Attention, Analog TV Holdouts: You Have Until June 12th

By  |  Wednesday, February 4, 2009 at 8:44 pm

Predicta TVI’m kind of tired of the whole subject, but just in case you haven’t heard and care: The House has passed the bill that delays the digital-TV transition from February 17th to June 12th. If you’ve got any analog TVs bumping around the house that aren’t connected to a digital source, you’ve got slightly under four additional months to (A) buy a converter, (B) supply them with a digital-ready set-top box, or (C)  buy a snazzy new TV.

That is all.

No, wait–part of the reason behind the delay is the mess that is the government’s $40 coupon program for converter boxes–too many people who need the coupons don’t have them. My buddies at consumer electronics info site Retrevo aim to help with a Good Neighbor Coupon Exchange Program. They’re serving as an intermediary to put people with extra coupons in touch with folks who can use them. And they’re also offering a 20-page survival guide for the whole transition.

OK, now that is all. For now, at least…

 
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10 Comments For This Post

  1. NanoGeek Says:

    Pres. Obama still needs to sign the bill though before it will be official correct?

  2. Andrew Eisner Says:

    Correct, but he will. The thing is TV stations aren’t obligated to wait until June 12th. They can go all digital anytime they want. Also the government hasn’t released additional funds to send out more coupons.

  3. NanoGeek Says:

    So I’m guessing then that this bill will have almost no effect? Why would any of the TV stations want to spend that extra money running both digital and analog signals when no one is making them.

  4. tced Says:

    Virtually all TV stations (except the low power ones) are already digital and have been broadcasting digital for at least several years. There is no reason to wait. The digital signals are there. I worked in the industry and have been watching digital TV signals for 10 years.

    Some of the digital stations are on temporary frequency assignments and will move to their permanent assignment after the transition. I don’t know how the change of date affects this frequency change.

    There is a very real economic cost to the station. Some transmitters cost $10k a month to operate and so a station operating in dual (analog/digital) mode will incur extra costs.

    I know of no digital TV that won’t receive analog TV also.

  5. TR Says:

    Attention, analog holdouts: You do *not* have until June 12 to get ready. Be ready now. When it becomes law, the bill extends the drop dead date, the last day full power stations are legally allowed to broadcast analog. There is no requirement that stations keep broadcasting analog until then. In fact, the bill preserves the existing flexibility that allows stations to shut down early.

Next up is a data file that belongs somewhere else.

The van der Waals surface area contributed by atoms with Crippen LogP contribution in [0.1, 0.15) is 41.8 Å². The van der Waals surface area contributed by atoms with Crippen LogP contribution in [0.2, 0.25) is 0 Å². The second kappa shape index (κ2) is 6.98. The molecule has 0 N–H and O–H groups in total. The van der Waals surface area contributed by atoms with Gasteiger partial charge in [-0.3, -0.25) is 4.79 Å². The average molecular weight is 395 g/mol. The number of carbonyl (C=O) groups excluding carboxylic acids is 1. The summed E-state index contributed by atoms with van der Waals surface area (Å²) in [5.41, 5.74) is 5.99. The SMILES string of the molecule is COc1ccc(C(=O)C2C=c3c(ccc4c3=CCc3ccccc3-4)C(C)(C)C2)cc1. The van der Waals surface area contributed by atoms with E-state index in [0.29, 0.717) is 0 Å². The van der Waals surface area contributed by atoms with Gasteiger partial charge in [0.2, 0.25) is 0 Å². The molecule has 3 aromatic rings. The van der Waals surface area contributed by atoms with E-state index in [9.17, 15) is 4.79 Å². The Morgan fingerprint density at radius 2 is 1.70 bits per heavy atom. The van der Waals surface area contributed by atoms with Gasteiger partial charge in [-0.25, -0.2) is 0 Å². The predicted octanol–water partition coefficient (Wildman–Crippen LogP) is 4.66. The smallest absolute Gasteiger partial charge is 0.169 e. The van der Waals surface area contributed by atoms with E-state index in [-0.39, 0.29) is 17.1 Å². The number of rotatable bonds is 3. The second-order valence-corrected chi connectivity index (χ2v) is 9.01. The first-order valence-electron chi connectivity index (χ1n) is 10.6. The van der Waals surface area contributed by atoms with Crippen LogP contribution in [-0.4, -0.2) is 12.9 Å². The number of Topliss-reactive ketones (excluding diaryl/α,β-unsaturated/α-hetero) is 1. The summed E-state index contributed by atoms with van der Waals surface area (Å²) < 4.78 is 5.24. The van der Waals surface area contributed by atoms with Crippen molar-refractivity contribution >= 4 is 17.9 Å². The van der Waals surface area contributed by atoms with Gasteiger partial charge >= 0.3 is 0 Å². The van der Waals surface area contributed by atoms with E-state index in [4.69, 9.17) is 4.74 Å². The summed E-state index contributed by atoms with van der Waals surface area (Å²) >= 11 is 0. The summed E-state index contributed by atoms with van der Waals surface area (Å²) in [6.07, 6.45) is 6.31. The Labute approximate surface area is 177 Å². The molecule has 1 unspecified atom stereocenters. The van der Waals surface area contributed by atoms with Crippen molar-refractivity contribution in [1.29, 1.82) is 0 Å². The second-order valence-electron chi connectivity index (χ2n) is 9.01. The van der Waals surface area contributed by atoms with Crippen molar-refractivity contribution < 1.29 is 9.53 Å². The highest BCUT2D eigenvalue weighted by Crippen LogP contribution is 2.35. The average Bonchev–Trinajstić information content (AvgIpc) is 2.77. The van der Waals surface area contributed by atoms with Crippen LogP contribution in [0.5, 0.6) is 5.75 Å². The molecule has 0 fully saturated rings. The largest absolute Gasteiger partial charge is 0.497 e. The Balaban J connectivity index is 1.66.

Many stations are locked into a Feb 17 shutdown by legal contracts, tower workers scheduled a year in advance, and budgets that don’t include an extra four months of electricity and maintenance. The FCC says stations aren’t required to announce shutdowns on Feb 17, but hundreds have notified the FCC of their intent to shut down analog on the original deadline Feb 17. The bill, if it gets funded, gives viewers 4 more months to request coupons, but the bill does not require analog signals to continue during that extension.

  6. Bill McMinn Says:

    Why does government still sees the need to throw money into the converter box coupons, there are some converter boxes that sell for less than 40 dollars. The free market is now bringing down the cost of converter boxes not some government coupons.

  7. dosequis Says:

    I know that almost all the local stations around me are sticking to the February 17th switchover.

    http://www.journalstar.com/articles/2009/02/05/news/local/doc498a53354e82f960382227.txt

    http://www.omaha.com//index.php?u_page=1208&u_sid=10556347

  8. DaveZatz Says:

    I believe the revised legislation still permits broadcasters to flip the switch prior to June 12th. And I believe this will cause much more disruption than a true hard date. What’s Grandma going to do when some channels come in, but not all? Probably leads to more confusion. I hope all stations pulling the plug on a NTSC simulcast choose to run some sort of repeating PSA or video crawl saying to go buy a converter and call your grandson to help install it.

  9. TR Says:

    My bad. The *bill* doesn’t require analog to stay, but the *FCC* is starting to sound like it won’t let DMAs transition as a group. Stations are back to ground zero having to re-justify and re-file. At least the FCC gave them the weekend.

  10. Tom B Says:

    I don’t watch TV. I have a hand-me-down analog. But, I am VERY pleased with my set top DTV receiver. I can pull in stations I couldn’t pull in before, plus new digital stations, plus crystal clarity (unless a plane flies over). I’m glad I made the switch last summer.

4 Trackbacks For This Post

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